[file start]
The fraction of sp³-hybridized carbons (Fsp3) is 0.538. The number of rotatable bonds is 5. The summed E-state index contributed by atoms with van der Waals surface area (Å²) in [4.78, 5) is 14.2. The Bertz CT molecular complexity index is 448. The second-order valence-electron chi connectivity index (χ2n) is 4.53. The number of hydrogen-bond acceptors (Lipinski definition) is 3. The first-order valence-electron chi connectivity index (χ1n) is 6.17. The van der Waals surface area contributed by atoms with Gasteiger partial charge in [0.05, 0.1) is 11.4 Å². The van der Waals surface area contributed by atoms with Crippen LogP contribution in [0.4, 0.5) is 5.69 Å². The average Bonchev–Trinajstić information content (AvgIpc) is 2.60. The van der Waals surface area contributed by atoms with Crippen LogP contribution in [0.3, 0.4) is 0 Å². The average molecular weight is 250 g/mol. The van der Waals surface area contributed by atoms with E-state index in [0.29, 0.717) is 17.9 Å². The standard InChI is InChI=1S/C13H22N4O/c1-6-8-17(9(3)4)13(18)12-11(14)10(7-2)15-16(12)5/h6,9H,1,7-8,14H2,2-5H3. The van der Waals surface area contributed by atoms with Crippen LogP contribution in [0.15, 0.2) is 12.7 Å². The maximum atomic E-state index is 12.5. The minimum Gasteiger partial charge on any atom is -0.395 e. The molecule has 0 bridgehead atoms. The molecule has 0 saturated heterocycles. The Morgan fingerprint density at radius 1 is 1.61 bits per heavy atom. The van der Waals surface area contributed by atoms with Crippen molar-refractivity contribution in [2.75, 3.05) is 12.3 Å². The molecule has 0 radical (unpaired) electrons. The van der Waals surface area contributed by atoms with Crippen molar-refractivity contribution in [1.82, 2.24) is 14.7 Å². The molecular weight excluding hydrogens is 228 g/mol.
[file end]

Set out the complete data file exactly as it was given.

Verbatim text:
The fraction of sp³-hybridized carbons (Fsp3) is 0.538. The number of rotatable bonds is 5. The summed E-state index contributed by atoms with van der Waals surface area (Å²) in [4.78, 5) is 14.2. The Bertz CT molecular complexity index is 448. The second-order valence-electron chi connectivity index (χ2n) is 4.53. The number of hydrogen-bond acceptors (Lipinski definition) is 3. The first-order valence-electron chi connectivity index (χ1n) is 6.17. The van der Waals surface area contributed by atoms with Gasteiger partial charge in [0.05, 0.1) is 11.4 Å². The van der Waals surface area contributed by atoms with Crippen LogP contribution in [0.4, 0.5) is 5.69 Å². The average Bonchev–Trinajstić information content (AvgIpc) is 2.60. The van der Waals surface area contributed by atoms with Crippen LogP contribution in [0.3, 0.4) is 0 Å². The average molecular weight is 250 g/mol. The van der Waals surface area contributed by atoms with E-state index in [0.29, 0.717) is 17.9 Å². The standard InChI is InChI=1S/C13H22N4O/c1-6-8-17(9(3)4)13(18)12-11(14)10(7-2)15-16(12)5/h6,9H,1,7-8,14H2,2-5H3. The van der Waals surface area contributed by atoms with Crippen LogP contribution in [0.15, 0.2) is 12.7 Å². The maximum atomic E-state index is 12.5. The minimum Gasteiger partial charge on any atom is -0.395 e. The molecule has 0 bridgehead atoms. The molecule has 0 saturated heterocycles. The Morgan fingerprint density at radius 1 is 1.61 bits per heavy atom. The van der Waals surface area contributed by atoms with Crippen molar-refractivity contribution in [2.75, 3.05) is 12.3 Å². The molecule has 0 radical (unpaired) electrons. The van der Waals surface area contributed by atoms with Crippen molar-refractivity contribution in [1.82, 2.24) is 14.7 Å². The molecular weight excluding hydrogens is 228 g/mol.